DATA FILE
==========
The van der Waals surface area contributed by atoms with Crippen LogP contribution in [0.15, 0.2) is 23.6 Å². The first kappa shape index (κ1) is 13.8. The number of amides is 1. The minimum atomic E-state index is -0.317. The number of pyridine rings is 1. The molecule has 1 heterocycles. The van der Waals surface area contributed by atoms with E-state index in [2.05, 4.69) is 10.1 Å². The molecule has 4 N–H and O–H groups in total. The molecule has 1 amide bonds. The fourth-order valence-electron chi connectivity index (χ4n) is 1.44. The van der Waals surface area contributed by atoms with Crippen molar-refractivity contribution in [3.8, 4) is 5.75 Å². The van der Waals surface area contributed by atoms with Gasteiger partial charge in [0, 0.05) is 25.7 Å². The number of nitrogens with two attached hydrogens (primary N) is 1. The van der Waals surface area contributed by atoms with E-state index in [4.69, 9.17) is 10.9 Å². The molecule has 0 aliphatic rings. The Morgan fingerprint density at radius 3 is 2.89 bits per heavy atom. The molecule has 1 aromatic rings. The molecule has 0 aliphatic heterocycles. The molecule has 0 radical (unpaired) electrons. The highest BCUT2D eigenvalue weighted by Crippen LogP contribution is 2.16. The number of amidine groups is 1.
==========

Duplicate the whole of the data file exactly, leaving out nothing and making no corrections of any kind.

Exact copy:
The van der Waals surface area contributed by atoms with Crippen LogP contribution in [0.15, 0.2) is 23.6 Å². The first kappa shape index (κ1) is 13.8. The number of amides is 1. The minimum atomic E-state index is -0.317. The number of pyridine rings is 1. The molecule has 1 heterocycles. The van der Waals surface area contributed by atoms with E-state index in [2.05, 4.69) is 10.1 Å². The molecule has 4 N–H and O–H groups in total. The molecule has 1 amide bonds. The fourth-order valence-electron chi connectivity index (χ4n) is 1.44. The van der Waals surface area contributed by atoms with Crippen molar-refractivity contribution in [3.8, 4) is 5.75 Å². The van der Waals surface area contributed by atoms with Gasteiger partial charge in [0, 0.05) is 25.7 Å². The number of nitrogens with two attached hydrogens (primary N) is 1. The van der Waals surface area contributed by atoms with E-state index in [4.69, 9.17) is 10.9 Å². The molecule has 0 aliphatic rings. The Morgan fingerprint density at radius 3 is 2.89 bits per heavy atom. The molecule has 1 aromatic rings. The molecule has 0 aliphatic heterocycles. The molecule has 0 radical (unpaired) electrons. The highest BCUT2D eigenvalue weighted by Crippen LogP contribution is 2.16. The number of amidine groups is 1.